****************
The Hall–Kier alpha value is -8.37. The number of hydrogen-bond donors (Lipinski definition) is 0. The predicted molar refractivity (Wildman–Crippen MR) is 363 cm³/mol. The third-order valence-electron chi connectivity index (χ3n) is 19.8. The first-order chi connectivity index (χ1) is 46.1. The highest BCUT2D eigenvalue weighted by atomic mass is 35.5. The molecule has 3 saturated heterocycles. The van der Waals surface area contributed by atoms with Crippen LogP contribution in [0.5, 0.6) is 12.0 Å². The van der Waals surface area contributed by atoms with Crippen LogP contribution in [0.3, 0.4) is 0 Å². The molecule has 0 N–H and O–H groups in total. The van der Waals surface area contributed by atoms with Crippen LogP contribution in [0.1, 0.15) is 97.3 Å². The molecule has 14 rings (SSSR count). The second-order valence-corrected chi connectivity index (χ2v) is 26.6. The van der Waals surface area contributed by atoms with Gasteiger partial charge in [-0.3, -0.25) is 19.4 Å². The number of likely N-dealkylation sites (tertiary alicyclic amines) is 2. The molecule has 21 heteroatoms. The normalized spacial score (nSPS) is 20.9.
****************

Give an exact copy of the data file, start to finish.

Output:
The Hall–Kier alpha value is -8.37. The number of hydrogen-bond donors (Lipinski definition) is 0. The predicted molar refractivity (Wildman–Crippen MR) is 363 cm³/mol. The third-order valence-electron chi connectivity index (χ3n) is 19.8. The first-order chi connectivity index (χ1) is 46.1. The highest BCUT2D eigenvalue weighted by atomic mass is 35.5. The molecule has 3 saturated heterocycles. The van der Waals surface area contributed by atoms with Crippen LogP contribution in [0.5, 0.6) is 12.0 Å². The van der Waals surface area contributed by atoms with Crippen LogP contribution in [0.3, 0.4) is 0 Å². The molecule has 0 N–H and O–H groups in total. The van der Waals surface area contributed by atoms with Crippen LogP contribution in [0.1, 0.15) is 97.3 Å². The molecule has 14 rings (SSSR count). The second-order valence-corrected chi connectivity index (χ2v) is 26.6. The van der Waals surface area contributed by atoms with Gasteiger partial charge in [-0.3, -0.25) is 19.4 Å². The number of likely N-dealkylation sites (tertiary alicyclic amines) is 2. The molecule has 21 heteroatoms. The normalized spacial score (nSPS) is 20.9.